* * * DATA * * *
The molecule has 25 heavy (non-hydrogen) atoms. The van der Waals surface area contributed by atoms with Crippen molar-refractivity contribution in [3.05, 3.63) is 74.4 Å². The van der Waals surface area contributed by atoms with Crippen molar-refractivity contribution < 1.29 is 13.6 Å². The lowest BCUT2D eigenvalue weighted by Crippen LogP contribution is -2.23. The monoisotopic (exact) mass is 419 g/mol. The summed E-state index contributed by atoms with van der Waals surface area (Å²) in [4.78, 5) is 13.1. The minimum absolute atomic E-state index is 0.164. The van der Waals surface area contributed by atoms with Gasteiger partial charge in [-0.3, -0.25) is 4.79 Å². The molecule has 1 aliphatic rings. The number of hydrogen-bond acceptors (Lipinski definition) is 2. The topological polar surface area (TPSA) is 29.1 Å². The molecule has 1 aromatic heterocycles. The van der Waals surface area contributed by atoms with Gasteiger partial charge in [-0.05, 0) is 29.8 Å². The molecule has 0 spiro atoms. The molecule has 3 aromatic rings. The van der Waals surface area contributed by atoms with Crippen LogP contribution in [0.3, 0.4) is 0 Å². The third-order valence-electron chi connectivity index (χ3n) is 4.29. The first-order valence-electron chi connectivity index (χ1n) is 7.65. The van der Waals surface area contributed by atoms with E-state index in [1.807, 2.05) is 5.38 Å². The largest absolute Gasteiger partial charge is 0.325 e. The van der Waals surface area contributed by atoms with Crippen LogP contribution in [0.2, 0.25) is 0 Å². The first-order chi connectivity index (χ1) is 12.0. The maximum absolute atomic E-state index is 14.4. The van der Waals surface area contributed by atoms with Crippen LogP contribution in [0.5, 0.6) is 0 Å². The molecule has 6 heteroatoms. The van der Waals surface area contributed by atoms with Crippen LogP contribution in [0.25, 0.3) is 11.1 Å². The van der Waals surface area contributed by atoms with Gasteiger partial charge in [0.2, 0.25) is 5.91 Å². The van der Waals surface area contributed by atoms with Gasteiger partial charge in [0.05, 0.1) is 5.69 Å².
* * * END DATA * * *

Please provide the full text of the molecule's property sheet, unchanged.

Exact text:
The molecule has 25 heavy (non-hydrogen) atoms. The van der Waals surface area contributed by atoms with Crippen molar-refractivity contribution in [3.05, 3.63) is 74.4 Å². The van der Waals surface area contributed by atoms with Crippen molar-refractivity contribution < 1.29 is 13.6 Å². The lowest BCUT2D eigenvalue weighted by Crippen LogP contribution is -2.23. The monoisotopic (exact) mass is 419 g/mol. The summed E-state index contributed by atoms with van der Waals surface area (Å²) in [4.78, 5) is 13.1. The minimum absolute atomic E-state index is 0.164. The van der Waals surface area contributed by atoms with Gasteiger partial charge in [-0.3, -0.25) is 4.79 Å². The molecule has 1 aliphatic rings. The number of hydrogen-bond acceptors (Lipinski definition) is 2. The topological polar surface area (TPSA) is 29.1 Å². The molecule has 1 aromatic heterocycles. The van der Waals surface area contributed by atoms with Gasteiger partial charge in [-0.05, 0) is 29.8 Å². The molecule has 0 spiro atoms. The molecule has 3 aromatic rings. The van der Waals surface area contributed by atoms with Crippen LogP contribution in [0.3, 0.4) is 0 Å². The third-order valence-electron chi connectivity index (χ3n) is 4.29. The first-order valence-electron chi connectivity index (χ1n) is 7.65. The van der Waals surface area contributed by atoms with E-state index in [1.807, 2.05) is 5.38 Å². The largest absolute Gasteiger partial charge is 0.325 e. The van der Waals surface area contributed by atoms with Crippen LogP contribution in [0.2, 0.25) is 0 Å². The first-order chi connectivity index (χ1) is 12.0. The maximum absolute atomic E-state index is 14.4. The van der Waals surface area contributed by atoms with Crippen LogP contribution in [0.5, 0.6) is 0 Å². The molecule has 6 heteroatoms. The van der Waals surface area contributed by atoms with Crippen LogP contribution in [0.25, 0.3) is 11.1 Å². The van der Waals surface area contributed by atoms with Gasteiger partial charge in [0.2, 0.25) is 5.91 Å². The van der Waals surface area contributed by atoms with Gasteiger partial charge in [0.05, 0.1) is 5.69 Å².